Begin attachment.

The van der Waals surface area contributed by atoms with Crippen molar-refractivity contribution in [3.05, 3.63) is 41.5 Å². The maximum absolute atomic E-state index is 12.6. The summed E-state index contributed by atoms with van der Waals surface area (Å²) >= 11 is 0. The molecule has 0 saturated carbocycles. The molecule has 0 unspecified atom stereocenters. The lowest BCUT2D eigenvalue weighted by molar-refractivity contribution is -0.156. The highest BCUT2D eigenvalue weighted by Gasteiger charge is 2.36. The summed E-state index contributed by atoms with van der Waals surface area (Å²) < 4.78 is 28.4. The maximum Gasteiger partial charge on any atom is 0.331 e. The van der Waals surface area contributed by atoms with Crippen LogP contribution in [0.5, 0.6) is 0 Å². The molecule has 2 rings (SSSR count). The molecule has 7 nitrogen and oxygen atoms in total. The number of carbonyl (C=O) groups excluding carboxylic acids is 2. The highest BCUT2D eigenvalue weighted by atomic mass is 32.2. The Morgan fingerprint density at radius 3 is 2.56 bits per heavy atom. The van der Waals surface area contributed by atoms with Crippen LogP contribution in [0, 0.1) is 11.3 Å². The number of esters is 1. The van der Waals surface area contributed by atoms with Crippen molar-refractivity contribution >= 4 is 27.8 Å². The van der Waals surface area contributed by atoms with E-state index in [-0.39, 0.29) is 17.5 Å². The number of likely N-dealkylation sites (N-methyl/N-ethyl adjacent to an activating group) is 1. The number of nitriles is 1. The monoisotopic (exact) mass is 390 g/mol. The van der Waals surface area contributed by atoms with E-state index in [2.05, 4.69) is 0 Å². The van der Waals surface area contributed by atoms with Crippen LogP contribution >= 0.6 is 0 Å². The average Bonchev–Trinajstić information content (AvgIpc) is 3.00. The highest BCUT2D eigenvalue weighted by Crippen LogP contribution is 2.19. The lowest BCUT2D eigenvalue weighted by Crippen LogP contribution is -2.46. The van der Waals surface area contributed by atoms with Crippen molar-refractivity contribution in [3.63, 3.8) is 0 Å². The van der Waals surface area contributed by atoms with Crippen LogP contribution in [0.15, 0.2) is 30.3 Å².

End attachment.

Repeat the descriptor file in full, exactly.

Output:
The van der Waals surface area contributed by atoms with Crippen molar-refractivity contribution in [3.05, 3.63) is 41.5 Å². The maximum absolute atomic E-state index is 12.6. The summed E-state index contributed by atoms with van der Waals surface area (Å²) >= 11 is 0. The molecule has 0 saturated carbocycles. The molecule has 0 unspecified atom stereocenters. The lowest BCUT2D eigenvalue weighted by molar-refractivity contribution is -0.156. The highest BCUT2D eigenvalue weighted by Gasteiger charge is 2.36. The summed E-state index contributed by atoms with van der Waals surface area (Å²) < 4.78 is 28.4. The maximum Gasteiger partial charge on any atom is 0.331 e. The van der Waals surface area contributed by atoms with Crippen LogP contribution in [0.5, 0.6) is 0 Å². The molecule has 2 rings (SSSR count). The molecule has 7 nitrogen and oxygen atoms in total. The number of carbonyl (C=O) groups excluding carboxylic acids is 2. The highest BCUT2D eigenvalue weighted by atomic mass is 32.2. The Morgan fingerprint density at radius 3 is 2.56 bits per heavy atom. The van der Waals surface area contributed by atoms with Crippen LogP contribution in [0, 0.1) is 11.3 Å². The number of esters is 1. The van der Waals surface area contributed by atoms with Crippen molar-refractivity contribution >= 4 is 27.8 Å². The van der Waals surface area contributed by atoms with E-state index in [-0.39, 0.29) is 17.5 Å². The number of likely N-dealkylation sites (N-methyl/N-ethyl adjacent to an activating group) is 1. The number of nitriles is 1. The monoisotopic (exact) mass is 390 g/mol. The van der Waals surface area contributed by atoms with E-state index in [2.05, 4.69) is 0 Å². The van der Waals surface area contributed by atoms with Crippen LogP contribution >= 0.6 is 0 Å². The average Bonchev–Trinajstić information content (AvgIpc) is 3.00. The highest BCUT2D eigenvalue weighted by Crippen LogP contribution is 2.19. The lowest BCUT2D eigenvalue weighted by Crippen LogP contribution is -2.46. The van der Waals surface area contributed by atoms with Crippen molar-refractivity contribution in [3.63, 3.8) is 0 Å². The van der Waals surface area contributed by atoms with Crippen LogP contribution in [0.15, 0.2) is 30.3 Å².